(a) the substance of the claim (rather than its form and the contribution alleged by the applicant) and the actual contribution it makes:

    (b) what problem or other issue is to be solved or addressed:

    (c) how the relevant product or process solves or addresses the problem or other issue:

    (d) the advantages or benefits of solving or addressing the problem or other issue in that manner:

    (e) any other matters the Commissioner or the court thinks is relevant.

  5. To avoid doubt, a patent must not be granted for anything that is not an invention and not a manner of manufacture under this section.

Interpretation of the new restriction

Clause 10A contains several additional new clauses intended to provide additional guidance on the proper interpretation of the phrase “computer program as such”. The phrase is intended to be interpreted in a manner that is consistent with New Zealand’s international obligations under the agreement on Trade-Related aspects of Intellectual Property Rights (TRIPS). The intent of parliament is to codify in legislation the first three steps of a test set out in an English Court of Appeal decision known as the Aerotel test.

There is a clear direction to the Commissioner of Patents and the New Zealand courts to apply the Aerotel test and subsequent English jurisprudence that applies the test when considering patent applications involving computer programs. The UK courts for example have allowed patents for a computer programmed to work better (Symbian), a better way of designing drill bits (Halliburton), and organisation of touch screen devices (HTC Europe v Apple). There are very few New Zealand cases in this field of patent law. The ability to refer to United Kingdom case law will certainly be of assistance.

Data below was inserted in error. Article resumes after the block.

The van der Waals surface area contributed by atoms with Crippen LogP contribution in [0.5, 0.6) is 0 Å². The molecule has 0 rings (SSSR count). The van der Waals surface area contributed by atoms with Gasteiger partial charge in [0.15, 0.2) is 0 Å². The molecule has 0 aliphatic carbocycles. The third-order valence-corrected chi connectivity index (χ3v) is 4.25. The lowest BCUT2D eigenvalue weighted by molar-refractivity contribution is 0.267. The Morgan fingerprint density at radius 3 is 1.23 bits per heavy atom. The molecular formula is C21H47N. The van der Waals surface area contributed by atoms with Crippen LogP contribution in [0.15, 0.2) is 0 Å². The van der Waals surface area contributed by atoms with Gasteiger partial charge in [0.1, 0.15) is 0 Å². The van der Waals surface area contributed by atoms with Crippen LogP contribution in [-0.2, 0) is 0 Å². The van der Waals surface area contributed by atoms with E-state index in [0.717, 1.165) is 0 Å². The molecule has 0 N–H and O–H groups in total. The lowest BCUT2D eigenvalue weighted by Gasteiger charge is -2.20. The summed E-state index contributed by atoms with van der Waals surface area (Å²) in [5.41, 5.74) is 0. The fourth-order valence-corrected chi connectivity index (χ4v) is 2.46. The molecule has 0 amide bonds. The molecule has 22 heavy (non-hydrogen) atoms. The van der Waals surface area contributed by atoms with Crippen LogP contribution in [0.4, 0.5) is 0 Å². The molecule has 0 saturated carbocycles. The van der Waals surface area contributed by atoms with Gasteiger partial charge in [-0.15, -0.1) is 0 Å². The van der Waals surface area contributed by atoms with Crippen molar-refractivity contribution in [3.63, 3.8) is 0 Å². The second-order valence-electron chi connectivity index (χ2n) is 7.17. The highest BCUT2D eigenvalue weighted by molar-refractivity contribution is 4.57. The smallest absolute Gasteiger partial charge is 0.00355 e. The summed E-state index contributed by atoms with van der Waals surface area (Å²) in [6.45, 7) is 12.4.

Under the new law it will not be possible to obtain a patent for an invention that involves or makes use of a computer program if the alleged inventive feature lies solely in it being a computer program. However, a patent may still be granted for an invention that makes use of or involves a computer program if the actual contribution made by the invention lies outside of the computer or affects the computer itself but is not dependent on the type of data being processed or the particular application being used.

The way forward

As set out above, New Zealand will continue to grant patents for inventions that make use of or involve computer programs. There is clearly expressed parliamentary intention to apply the Aerotel test and subsequent English jurisprudence that applies this test.